CFOs’ roles changing in new tech, economic environment
Companies call the custodians of their cash chief financial officers (CFOs). But CFOs’ roles are undergoing transformation. Such are the changes that experts believe that by 2019 India will have a new breed of CFOs.
The technology too is playing its role in the transformation. The most of CFO’s traditional functions and responsibilities are now being taken over by robots and automated systems, which are supported by artificial intelligence (AI). Also, a major chunk of CEO functions and parts of CTO responsibilities are now being passed on to CFOs, concurred experts at a CFO Conclave here recently.
The role of CFOs has evolved from mere number guys to catalysts and strategists in their organisations. Today, they are increasingly being made responsible for business expansion, revenue push, employment and most importantly, creation of wealth, said Porus Doctor, CFO programme leader at Deloitte India.
Doctor said, “CFOs have to come out of their comfort zones and be mentors for their organisations. A CFO should play key role in shaping the future of the company and making the company future-ready.
“CEOs and CTOs are passing some of the critical responsibilities and roles to CFOs today. They need to understand the digital revolution and its potential ramifications to anticipate a trend accurately and manage effectively. It is important for them to be nimble-footed.”' He said for a CFO, it’s important to identify the skill sets required for the future and he should have a finance talent strategy that supports the broader finance and corporate strategies of the company.
According to him, CFOs should play a vital role in ensuring the presence of robust talent base in the organization, ready to evolve with the changing needs. “A major chunk of traditional CFO functions can be automated while he would require some talent in his department to execute the rest of the job, so that he is free to get into high-value engagements for his company,’’ added Doctor.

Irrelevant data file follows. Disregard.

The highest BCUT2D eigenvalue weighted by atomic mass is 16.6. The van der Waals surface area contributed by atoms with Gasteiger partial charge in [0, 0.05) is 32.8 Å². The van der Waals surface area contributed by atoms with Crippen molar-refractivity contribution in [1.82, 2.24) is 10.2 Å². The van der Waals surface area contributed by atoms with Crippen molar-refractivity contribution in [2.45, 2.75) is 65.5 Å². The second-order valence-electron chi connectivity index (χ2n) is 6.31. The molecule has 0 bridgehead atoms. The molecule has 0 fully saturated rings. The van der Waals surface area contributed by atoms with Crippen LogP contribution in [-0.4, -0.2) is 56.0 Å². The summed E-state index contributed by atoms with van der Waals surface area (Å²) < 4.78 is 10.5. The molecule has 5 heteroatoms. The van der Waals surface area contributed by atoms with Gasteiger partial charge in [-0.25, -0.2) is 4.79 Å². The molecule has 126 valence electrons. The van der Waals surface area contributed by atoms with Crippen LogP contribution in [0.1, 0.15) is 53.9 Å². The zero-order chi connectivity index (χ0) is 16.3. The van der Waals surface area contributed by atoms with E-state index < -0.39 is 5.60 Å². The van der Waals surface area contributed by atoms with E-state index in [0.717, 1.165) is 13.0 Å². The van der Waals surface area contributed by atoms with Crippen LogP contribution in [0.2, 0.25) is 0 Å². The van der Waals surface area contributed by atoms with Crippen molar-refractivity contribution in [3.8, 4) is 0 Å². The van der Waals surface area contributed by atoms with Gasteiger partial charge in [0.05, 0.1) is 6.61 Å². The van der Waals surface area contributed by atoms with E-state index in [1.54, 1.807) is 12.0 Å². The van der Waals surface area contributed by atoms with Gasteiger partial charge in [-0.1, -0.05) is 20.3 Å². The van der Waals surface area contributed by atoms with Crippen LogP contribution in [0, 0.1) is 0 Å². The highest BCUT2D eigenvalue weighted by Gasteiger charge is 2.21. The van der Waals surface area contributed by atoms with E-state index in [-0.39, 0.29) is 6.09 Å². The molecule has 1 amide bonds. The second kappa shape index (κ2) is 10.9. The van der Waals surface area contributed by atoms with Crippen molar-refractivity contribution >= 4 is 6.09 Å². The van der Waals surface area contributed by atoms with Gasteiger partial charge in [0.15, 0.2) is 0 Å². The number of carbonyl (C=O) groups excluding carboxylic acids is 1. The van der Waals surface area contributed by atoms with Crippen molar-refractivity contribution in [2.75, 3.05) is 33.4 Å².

Modern CFOs are expected to know stuff around crossboarder deals, M&As, market expansions, industryspecific regulations, changing tax structures and all kinds statutory requirements. To meet these emerging challenges, the CFO community in particular and finance professionals in general need to undergo a comprehensive re-skilling, said Madhusudan Rao, chief convener, CII Karnataka panel on economic affairs, taxation and finance, also CFO at Ingersoll Rand.
Cognitive automation, supported by robotics and artificial intelligence, is increasingly getting into the finance departments of global enterprises. Entire functions around the management information systems (MIS) and creation of reports are already being handled by robots in certain companies.
For instance, Infosys generates some 30,000 invoices a month and it used to take months to complete the work. “Now a robot does it for us, in just six hours,’’ said Jayesh Sanghrajka, deputy CFO at Infosys. Most speakers at the CII-hosted CFO Conclave felt that GST was not a tax issue, but a serious technology and compliance issue that companies are still struggling to get it fixed. However, Narendar Pani, economist at Indian Institute of Advanced Studies, said, “CFOs cannot focus entirely on strategy at a time when we have demonetisation and GST. There is pressure on the CFO to look at the immediate. Today there is so much discussion on demonetisation and GST that we have shifted our focus from the structural changes that have taken place in the Indian economy.’’
With two biggest backto-back reforms, demonetisation and GST, the Indian economy is witnessing unrest and demanding high level of preparedness by organisations and government agencies to manage changes in the IT systems and the taxation process.
CFOs should play a vital role in ensuring the presence of robust talent base